Follow by Email

Saturday, July 7, 2012

Finish the Projects That Have Been on Your Plate for Ages

I'm thirty-two years old. My grandmother gave my mother a beautiful jumbo rocking chair not very long before I was born. For years, despite the fact that my mother & I discussed wanting to get a rocking chair cushion set it, we never got around to it. It wasn't an issue of money- we both worked & could afford to buy a set. But for whatever reason, we just kept putting it off. Well, finally this past year I decided that I want to get seriously organized, and finish those nagging projects that whispered in my ear so often. So nearly thirty-two years after this baby was born, I finally bought the darn rocking chair cushion set. It made the chair so much more comfortable, attractive & finished-looking. Why, why, why did we wait? This could have been additional seating all these years, instead of being the chair ignored for three decades because it wasn't all that comfy. For less than sixty dollars, I got a project finished that hung over me for years. Wow, do I feel like an idiot! If you're curious, here's the set that I got:

These projects either need to be conquered (if you have all the time, tools, money, resources, etc., available to finish them); dropped from your life (if you don't have one or more of those attributes); or they need to be modified. I took on the project of taking all of my mother's loose-leaf recipes, typing them up, three-hole-punching them & putting them in their own binder. I did complete several recipes this way, but I realized what was really needed was a decluttering of these recipes first. I had over a hundred recipes, many of which were never even used, sitting in the file folder waiting to be typed. It was such a boring project & so time-consuming that I ended up dropping it. The recipes I knew that we needed (since I'm the cook of the house), I either did re-type (if the loose-leaf paper was really old) or just three-hole-punched the original & put it in the binder. The rest of the recipes, the ones my mother has been collecting since 1971 & hasn't made since 1978, mostly went in the trash. There were a few that she stubbornly hung on to, but I wrestled most of the unused ones into the trashcan. Does my cookbook binder look perfect? Nope. Does it look good, though? Yes, it does. It's a zip-around folio-binder that folds flat, perfect as a cookbook. I own a three-hole-punch that I bought on, and I adore it. I have an all-in-one printer, copier, fax & scanner, so recipes are really easy for me to print off. I bought a set of eight & a set of five plastic dividers with tabs to separate my recipes by category. Whenever I find a good recipe online, I simply print it out & add it the book. If it turns out to be a dud, I throw the recipe out. Easy. Just for information's sake, by the way, here are my personal cookbook categories:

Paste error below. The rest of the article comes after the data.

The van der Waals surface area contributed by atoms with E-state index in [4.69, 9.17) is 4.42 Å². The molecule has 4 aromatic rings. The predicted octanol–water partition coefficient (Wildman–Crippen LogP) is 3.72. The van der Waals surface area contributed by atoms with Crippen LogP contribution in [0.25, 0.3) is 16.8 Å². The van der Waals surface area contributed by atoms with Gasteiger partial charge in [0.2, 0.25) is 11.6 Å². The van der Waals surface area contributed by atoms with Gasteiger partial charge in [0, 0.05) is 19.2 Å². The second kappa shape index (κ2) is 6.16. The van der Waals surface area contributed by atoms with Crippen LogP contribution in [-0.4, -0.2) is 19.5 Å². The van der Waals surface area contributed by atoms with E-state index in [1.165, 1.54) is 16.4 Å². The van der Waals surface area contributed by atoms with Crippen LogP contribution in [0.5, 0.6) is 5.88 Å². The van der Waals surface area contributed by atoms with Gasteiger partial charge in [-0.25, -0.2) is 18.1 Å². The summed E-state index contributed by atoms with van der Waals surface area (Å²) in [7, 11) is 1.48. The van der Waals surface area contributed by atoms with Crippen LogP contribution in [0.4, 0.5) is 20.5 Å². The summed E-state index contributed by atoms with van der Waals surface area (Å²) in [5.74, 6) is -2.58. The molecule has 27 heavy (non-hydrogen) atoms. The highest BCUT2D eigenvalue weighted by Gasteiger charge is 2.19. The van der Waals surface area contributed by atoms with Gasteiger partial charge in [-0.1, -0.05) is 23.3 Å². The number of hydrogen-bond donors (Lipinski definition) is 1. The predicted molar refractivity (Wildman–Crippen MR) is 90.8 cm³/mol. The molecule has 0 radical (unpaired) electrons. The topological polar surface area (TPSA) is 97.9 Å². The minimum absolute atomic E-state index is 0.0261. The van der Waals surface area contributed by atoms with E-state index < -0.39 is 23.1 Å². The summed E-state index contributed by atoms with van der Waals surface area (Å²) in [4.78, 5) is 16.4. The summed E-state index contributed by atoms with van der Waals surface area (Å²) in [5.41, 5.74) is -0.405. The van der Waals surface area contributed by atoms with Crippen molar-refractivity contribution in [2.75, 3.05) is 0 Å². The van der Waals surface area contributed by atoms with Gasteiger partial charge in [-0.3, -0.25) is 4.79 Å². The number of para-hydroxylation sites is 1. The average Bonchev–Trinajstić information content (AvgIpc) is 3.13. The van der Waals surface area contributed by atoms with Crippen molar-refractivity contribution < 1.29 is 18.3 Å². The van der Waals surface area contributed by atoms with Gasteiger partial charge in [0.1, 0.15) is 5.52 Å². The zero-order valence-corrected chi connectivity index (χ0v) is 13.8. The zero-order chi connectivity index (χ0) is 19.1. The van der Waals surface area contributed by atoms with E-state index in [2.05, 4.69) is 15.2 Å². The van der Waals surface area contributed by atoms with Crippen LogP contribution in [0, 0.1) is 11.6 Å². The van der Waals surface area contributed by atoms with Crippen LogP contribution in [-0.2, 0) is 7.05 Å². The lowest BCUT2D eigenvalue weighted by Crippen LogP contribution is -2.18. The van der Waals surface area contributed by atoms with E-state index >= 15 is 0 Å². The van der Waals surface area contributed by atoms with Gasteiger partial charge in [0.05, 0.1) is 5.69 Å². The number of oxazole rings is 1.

Drinks (mostly alcoholic ones, but there's also some for hot cocoa variations & coffee drinks)
Fin Fish

Whatever projects are hanging over your head, write every single one of them down or type them out. List every single step needed that you know of to finish it. Estimate the time it will take to do each step. List the cost of taking each step, or find out what the exact cost is if you need to check on that. Should you need to join an organization, ascertain what information you'll be expected to give, how much the annual dues are (also referred to as a membership fee), how often the organization meets together, and where the group meets. Do they rotate from one person's home to another (this is common in smaller organizations)? Would you be expected from time to time to bring more than just yourself, such as contributing to a potluck or group dinner? What would be the benefits & the drawbacks of this undertaking? Are the drawbacks so huge that it makes the undertaking impossible or too much of a stretch at this point in your life? For every new project you take on, time will be needed for it, and you need to think about where that extra time will come from. Will something else that you do regularly need to be cut back on or cut out entirely to do this project, at least temporarily? If you need help from a particular person, organization or staff to finish your project, list their name(s) & contact info now. If payment to another entity will be required, how & when will you be expected to pay them? Where will the money be coming from? (A loan on your 401k, credit cards, money from a family member, an inheritance, your savings account, etc.) List how much time you will spend on the project personally, when you'll spend the time on it, and mark it in your calendar- if you use both a paper calendar & an electronic one, list the times on both. If another person or group of people have to do the project, what is the timeframe that they'll need (and it's better for them to overestimate than underestimate)? Set clear deadlines with this entity, though, and make sure that both parties are extremely clear on that expectation. Depending upon the extent of this project, a written contract may be needed. If this project will be forcing you to close off a part of your home or you have to leave entirely (such as during a major renovation), can you afford to do this & where will you go? Have email reminders sent to yourself, if possible, to help you remember each step that you need to do along the way, if you go ahead with the goal. Envision yourself & the finished project in a positive light, with the project being finished by your deadline, as well.

Here's to being an organized minimalist,


No comments:

Post a Comment